Actual Ecosystem Stress: Acid deposition impacts forests and aquatic life directly. Acid rain flows to streams, lakes, and marshes after falling on forests, fields, buildings, and roads. Acid rain also falls directly on aquatic habitats. Most lakes and streams have a pH between 6 and 8, although some lakes are naturally acidic even without the effects of acid rain. Acid rain primarily affects sensitive bodies of water, which are located in watersheds whose soils and local geology have limited alkalinity, or the ability to neutralize acidic compounds, also called "buffering capacity". Lakes and streams become acidic (pH value goes down) when the water itself and its surrounding soil cannot buffer the acid rain enough to neutralize it. In areas where buffering capacity is low, acid rain also releases aluminum from soils into lakes and streams; aluminum is highly toxic to many species of aquatic organisms.
Acid deposition causing death of red spruce. Acid concentrations in precipitation tend to increase at higher elevations. Credit: NY State Dept. of Environmental Conservation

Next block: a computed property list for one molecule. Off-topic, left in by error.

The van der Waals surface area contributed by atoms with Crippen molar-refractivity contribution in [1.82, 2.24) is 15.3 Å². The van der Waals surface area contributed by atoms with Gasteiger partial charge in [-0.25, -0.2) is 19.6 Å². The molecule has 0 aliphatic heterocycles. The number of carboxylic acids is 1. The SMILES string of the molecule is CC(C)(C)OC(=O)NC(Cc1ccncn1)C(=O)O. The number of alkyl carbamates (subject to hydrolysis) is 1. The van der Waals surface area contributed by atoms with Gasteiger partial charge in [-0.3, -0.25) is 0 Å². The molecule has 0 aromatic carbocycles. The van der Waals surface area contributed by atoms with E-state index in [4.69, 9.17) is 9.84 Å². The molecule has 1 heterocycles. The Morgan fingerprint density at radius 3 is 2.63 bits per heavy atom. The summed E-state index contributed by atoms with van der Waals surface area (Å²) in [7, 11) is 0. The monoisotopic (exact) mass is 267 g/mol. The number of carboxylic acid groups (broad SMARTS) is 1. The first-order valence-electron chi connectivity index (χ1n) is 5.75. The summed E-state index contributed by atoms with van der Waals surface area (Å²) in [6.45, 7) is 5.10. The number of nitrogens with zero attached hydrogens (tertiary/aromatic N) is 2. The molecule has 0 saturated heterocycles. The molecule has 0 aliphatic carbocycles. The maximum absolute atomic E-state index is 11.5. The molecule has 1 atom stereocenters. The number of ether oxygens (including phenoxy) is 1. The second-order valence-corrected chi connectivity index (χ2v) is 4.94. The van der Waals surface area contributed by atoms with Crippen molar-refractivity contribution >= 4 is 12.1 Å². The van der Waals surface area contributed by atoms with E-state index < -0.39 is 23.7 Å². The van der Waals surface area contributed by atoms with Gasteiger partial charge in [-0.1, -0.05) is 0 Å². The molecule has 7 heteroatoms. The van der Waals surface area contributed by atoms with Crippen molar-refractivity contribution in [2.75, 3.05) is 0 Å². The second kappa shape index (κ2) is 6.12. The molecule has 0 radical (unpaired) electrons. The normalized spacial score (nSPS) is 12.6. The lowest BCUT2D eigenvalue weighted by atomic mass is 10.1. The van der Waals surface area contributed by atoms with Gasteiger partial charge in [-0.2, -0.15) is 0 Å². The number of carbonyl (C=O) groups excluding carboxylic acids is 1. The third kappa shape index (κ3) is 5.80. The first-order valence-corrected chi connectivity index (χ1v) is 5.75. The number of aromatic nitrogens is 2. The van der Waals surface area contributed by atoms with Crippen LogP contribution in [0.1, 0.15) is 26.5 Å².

For forests, acidification of soils causes the eventual leaching of calcium and magnesium salts, which are replaced by aluminum ions. The loss of essential calcium ions and the toxicity of aluminum stunts plant growth and eventually can cause death.
Acidification of waters can be chronic or episodic. Chronically acidified waters have pH levels below 5.0 most of the time. Episodically acidified water suffer from pulses of acidic water during high runoff events. A classic example occurs when acidic snow accumulates over the winter, and during a spring melt or rain-on-snow effect. High volumes of surface runoff that do not have the opportunity to flow through the surrounding soil and be buffered flow into the stream system and essentially shock the aquatic ecosystem with a pulse of acidic water. Streams may register tolerable pH levels for much of the year, but episodic inputs of acidified water stress or eliminate aquatic life.